The last few days we have been looking out for shooting stars … with no luck.
Yesterday my son Anton pretended to see a falling star and insisted that he could make a wish.
I said he could … and he wished that daddy would come to sleep with him when he went to bed … instead of doing grown-up stuff.
It was so sweet that I came up with this simple variation of loving kindness practice that I call “Wish On a Star.”
We do other forms of loving kindness practice too … but it’s great to have one more alternative in our mindfulness toolbox. This way it’s easier to keep practice fresh!
And by the way …
The benefits of kindness practice are many … here are a few:
You connect with each other when you practice
You learn empathy
You learn to pay attention to emotions
You learn what’s important to each other
And loving kindness practice makes you feel good!
Now, if you’re a science nerd like me you can check out this article with 18 science-based reasons to practice loving kindness.
So … today when we were out playing and Anton wanted to spot falling stars again … I remembered the game and said that we could play ”Wish On a Star.”
It goes like this:
You look up at the sky and you pretend to see a falling star.
Or you wish on a star that’s there.
Any star will do … even a pretend one :-)
Then you get to make two wishes:
one for yourself
and one for somebody you care for.
Finally you pay attention to how it feels to wish these kind things for yourself and others.
Ahem … I was planning to wish for a Tesla … but Anton changed that with his kind wishes.
I was surprised that he didn’t wish for a new toy when I told him he could wish anything in the world.
He pretended to see a falling star, and he wished for himself …
… that Daddy would be less busy.
Then he wished for Grams that she wouldn’t fall and hurt herself.
Finally, I asked him how it felt to say these kind wishes.
Anton said that it felt good!
I felt a little selfish for thinking about my dream Tesla. So, when it was my turn to spot a star, I wished that I’d get to spend more time with my son … and for my wife, I wished that she wouldn’t get sick on the airplane when we fly again in a few weeks.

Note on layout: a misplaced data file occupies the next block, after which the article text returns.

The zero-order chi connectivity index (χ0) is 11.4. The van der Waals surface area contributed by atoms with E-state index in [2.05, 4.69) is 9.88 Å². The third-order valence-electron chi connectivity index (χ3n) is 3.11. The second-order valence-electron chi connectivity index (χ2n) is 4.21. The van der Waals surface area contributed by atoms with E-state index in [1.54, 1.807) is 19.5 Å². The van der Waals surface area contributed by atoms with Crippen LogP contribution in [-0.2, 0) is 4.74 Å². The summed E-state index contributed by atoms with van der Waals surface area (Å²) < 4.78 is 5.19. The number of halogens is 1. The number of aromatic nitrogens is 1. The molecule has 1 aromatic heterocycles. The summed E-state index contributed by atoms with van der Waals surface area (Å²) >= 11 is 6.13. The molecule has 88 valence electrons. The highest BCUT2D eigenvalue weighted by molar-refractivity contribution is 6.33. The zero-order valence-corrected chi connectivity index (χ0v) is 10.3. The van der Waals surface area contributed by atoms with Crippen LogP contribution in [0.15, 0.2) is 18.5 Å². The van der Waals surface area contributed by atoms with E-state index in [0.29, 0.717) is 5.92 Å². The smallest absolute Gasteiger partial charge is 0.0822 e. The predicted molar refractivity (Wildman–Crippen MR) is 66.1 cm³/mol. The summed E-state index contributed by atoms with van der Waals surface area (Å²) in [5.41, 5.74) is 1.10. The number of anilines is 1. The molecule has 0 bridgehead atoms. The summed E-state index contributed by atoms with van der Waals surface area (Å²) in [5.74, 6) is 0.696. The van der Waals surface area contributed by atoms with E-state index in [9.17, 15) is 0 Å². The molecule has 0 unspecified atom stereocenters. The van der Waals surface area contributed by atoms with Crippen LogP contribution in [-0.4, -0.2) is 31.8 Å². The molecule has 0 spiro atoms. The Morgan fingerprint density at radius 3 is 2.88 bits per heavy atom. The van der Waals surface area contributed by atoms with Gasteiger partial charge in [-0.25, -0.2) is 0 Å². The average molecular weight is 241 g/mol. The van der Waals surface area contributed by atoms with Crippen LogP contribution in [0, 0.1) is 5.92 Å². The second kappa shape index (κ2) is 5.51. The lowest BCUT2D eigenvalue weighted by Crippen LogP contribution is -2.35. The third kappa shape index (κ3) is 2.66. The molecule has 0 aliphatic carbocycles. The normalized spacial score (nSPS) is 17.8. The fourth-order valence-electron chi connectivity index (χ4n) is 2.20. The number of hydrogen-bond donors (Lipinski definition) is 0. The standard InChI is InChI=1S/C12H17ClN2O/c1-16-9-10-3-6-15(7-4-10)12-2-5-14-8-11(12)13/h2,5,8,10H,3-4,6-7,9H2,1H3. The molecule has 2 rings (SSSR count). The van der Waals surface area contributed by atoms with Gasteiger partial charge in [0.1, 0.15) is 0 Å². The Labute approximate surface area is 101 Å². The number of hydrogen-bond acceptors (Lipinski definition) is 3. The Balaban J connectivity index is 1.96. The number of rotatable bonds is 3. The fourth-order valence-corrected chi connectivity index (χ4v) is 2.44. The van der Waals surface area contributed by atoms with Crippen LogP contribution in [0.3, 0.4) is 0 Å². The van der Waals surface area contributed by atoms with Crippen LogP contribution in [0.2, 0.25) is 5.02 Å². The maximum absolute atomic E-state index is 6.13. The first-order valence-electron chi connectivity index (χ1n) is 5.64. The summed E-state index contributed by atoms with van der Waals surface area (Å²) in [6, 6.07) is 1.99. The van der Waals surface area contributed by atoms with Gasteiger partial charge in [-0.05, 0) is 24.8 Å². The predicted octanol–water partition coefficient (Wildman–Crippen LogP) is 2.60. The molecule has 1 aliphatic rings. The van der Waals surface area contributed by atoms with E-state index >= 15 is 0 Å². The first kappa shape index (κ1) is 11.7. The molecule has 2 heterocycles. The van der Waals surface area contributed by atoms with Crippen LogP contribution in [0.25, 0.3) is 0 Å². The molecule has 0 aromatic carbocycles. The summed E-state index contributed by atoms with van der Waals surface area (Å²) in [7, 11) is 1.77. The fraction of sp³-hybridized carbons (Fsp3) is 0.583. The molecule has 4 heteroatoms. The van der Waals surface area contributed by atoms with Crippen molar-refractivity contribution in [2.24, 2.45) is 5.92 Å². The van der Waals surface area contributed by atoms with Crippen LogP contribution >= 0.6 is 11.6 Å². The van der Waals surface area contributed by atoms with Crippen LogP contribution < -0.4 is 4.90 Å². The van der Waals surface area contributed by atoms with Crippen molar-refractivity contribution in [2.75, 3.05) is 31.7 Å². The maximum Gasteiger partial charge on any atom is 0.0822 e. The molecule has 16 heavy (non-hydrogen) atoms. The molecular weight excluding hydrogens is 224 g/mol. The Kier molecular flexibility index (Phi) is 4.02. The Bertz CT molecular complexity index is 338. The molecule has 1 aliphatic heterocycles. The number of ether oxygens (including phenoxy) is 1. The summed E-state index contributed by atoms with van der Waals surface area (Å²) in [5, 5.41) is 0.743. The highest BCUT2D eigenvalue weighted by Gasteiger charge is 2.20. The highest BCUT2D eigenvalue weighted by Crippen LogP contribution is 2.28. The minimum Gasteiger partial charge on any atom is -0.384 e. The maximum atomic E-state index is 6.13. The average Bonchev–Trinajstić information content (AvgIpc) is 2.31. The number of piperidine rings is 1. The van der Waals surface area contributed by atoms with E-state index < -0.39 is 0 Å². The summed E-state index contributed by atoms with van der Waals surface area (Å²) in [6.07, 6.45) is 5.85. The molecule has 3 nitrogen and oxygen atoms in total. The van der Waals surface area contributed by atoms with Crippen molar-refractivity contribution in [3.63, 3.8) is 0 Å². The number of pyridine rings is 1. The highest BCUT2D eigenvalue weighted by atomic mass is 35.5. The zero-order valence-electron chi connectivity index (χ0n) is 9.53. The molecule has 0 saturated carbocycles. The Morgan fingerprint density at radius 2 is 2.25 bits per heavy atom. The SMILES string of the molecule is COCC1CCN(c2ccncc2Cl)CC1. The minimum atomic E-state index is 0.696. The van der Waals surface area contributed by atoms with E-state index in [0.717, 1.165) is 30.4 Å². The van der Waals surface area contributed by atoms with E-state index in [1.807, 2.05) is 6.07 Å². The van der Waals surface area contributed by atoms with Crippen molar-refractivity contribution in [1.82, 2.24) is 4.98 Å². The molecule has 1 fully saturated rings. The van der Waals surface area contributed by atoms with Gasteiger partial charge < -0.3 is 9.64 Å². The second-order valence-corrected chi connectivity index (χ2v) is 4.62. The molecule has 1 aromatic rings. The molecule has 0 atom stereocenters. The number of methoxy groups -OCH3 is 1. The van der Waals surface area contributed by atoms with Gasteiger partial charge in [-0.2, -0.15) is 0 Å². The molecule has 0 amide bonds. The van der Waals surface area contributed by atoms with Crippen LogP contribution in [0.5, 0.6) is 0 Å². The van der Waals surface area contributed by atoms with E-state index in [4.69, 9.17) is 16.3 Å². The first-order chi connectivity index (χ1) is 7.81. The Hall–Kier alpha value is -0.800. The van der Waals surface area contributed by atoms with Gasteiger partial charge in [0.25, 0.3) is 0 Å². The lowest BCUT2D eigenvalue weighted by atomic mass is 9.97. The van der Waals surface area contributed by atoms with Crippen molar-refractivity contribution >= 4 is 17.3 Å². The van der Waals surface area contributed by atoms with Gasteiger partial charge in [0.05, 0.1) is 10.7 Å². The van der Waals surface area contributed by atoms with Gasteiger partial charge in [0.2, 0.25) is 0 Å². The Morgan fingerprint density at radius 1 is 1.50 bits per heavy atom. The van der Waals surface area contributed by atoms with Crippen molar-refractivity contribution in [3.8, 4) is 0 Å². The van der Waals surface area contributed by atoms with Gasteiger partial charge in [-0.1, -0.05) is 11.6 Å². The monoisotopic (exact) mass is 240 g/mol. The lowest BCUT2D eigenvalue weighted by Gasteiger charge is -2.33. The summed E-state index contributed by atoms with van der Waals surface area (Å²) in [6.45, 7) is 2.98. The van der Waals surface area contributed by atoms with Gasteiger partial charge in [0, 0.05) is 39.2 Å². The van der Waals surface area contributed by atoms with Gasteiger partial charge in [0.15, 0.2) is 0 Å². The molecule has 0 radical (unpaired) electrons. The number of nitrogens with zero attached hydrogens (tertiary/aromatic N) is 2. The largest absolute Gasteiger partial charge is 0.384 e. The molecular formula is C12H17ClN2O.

Anton thought those were really good wishes :-)
My plan had been to start with materialistic wishes and slowly teach my son to appreciate less materialistic things.
He surprised me there!
So, here’s once more how this sweet game goes:
Mindfulness with Kids — Wish On a Star — Loving Kindness Practice
1. You look up at the sky (or out of the window) and pretend to see a falling star. You can do this in bed too by simply pretending that you can see a starry night sky.
2. Then you get to make two wishes: one for yourself and one for somebody you care for. As a parent or educator, you can start and set the tone … instead of wishing yourself a Tesla, you could find something more heartfelt and kind to show the kids.
Here are some examples:
I wish for you to be healthy.
I wish for Grams to be happy.
I wish you a fun day.
I wish for myself to be healthy and happy.
3. Finally, you pay attention to how it feels to wish these kind things to yourself and others. You simply ask the kids how it feels to wish kind things.
Yesterday at dinner Anton asked if we could play “Wish On a Star” again. He had the sweetest, kindest wishes, and it made us all feel happy :-)
I hope you enjoyed this variation of Loving Kindness Practice.
Wishing you many fun mindful moments with your children :-)
Chief Mindfulness Ninja @ Blissful Kids
If you are new to mindfulness with children OR you want to make practice easy we recommend our online mindfulness courses.
Chris Bergstrom is a bestselling mindfulness author, a leader in the field of mindfulness, the founder of BlissfulKids.com, a blog dedicated to children’s mindfulness, and a dad who is thrilled to practice mindfulness with his son. He is a certified mindfulness facilitator and trained to teach mindfulness to students in K-12. He’s also known as “the dad who tried 200+ mindfulness activities” and has taught meditation for more than 15 years.